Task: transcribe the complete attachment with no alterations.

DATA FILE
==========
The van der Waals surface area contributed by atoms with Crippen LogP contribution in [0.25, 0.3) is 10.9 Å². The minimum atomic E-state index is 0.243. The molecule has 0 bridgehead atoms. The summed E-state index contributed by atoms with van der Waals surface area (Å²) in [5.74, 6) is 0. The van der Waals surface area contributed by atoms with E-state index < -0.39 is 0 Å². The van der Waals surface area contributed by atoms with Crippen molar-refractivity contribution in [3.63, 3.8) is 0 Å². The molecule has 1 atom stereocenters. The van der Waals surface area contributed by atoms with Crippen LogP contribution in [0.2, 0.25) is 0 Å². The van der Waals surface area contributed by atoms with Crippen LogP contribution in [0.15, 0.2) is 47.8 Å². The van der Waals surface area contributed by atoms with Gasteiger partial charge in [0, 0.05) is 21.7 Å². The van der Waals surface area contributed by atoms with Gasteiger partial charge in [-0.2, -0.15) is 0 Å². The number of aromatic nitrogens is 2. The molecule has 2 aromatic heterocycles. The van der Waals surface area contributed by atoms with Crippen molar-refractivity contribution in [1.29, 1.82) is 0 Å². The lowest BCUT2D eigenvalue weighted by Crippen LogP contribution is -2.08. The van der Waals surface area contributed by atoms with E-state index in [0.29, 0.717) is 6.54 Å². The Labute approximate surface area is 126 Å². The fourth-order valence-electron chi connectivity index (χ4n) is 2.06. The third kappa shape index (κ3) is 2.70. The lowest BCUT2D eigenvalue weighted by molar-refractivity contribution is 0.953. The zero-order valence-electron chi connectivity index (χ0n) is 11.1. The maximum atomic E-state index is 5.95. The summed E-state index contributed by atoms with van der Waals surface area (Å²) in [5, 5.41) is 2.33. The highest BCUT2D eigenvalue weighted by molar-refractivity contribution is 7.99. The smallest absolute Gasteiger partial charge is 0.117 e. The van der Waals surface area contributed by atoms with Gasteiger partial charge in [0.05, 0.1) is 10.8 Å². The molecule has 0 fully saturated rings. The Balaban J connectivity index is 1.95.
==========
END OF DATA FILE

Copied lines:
The van der Waals surface area contributed by atoms with Crippen LogP contribution in [0.25, 0.3) is 10.9 Å². The minimum atomic E-state index is 0.243. The molecule has 0 bridgehead atoms. The summed E-state index contributed by atoms with van der Waals surface area (Å²) in [5.74, 6) is 0. The van der Waals surface area contributed by atoms with E-state index < -0.39 is 0 Å². The van der Waals surface area contributed by atoms with Crippen molar-refractivity contribution in [3.63, 3.8) is 0 Å². The molecule has 1 atom stereocenters. The van der Waals surface area contributed by atoms with Crippen LogP contribution in [0.2, 0.25) is 0 Å². The van der Waals surface area contributed by atoms with Crippen LogP contribution in [0.15, 0.2) is 47.8 Å². The van der Waals surface area contributed by atoms with Gasteiger partial charge in [0, 0.05) is 21.7 Å². The van der Waals surface area contributed by atoms with Gasteiger partial charge in [-0.2, -0.15) is 0 Å². The number of aromatic nitrogens is 2. The molecule has 2 aromatic heterocycles. The van der Waals surface area contributed by atoms with Crippen molar-refractivity contribution in [1.29, 1.82) is 0 Å². The lowest BCUT2D eigenvalue weighted by Crippen LogP contribution is -2.08. The van der Waals surface area contributed by atoms with E-state index in [0.29, 0.717) is 6.54 Å². The Labute approximate surface area is 126 Å². The fourth-order valence-electron chi connectivity index (χ4n) is 2.06. The third kappa shape index (κ3) is 2.70. The lowest BCUT2D eigenvalue weighted by molar-refractivity contribution is 0.953. The zero-order valence-electron chi connectivity index (χ0n) is 11.1. The maximum atomic E-state index is 5.95. The summed E-state index contributed by atoms with van der Waals surface area (Å²) in [5, 5.41) is 2.33. The highest BCUT2D eigenvalue weighted by molar-refractivity contribution is 7.99. The smallest absolute Gasteiger partial charge is 0.117 e. The van der Waals surface area contributed by atoms with Gasteiger partial charge in [0.05, 0.1) is 10.8 Å². The molecule has 0 fully saturated rings. The Balaban J connectivity index is 1.95.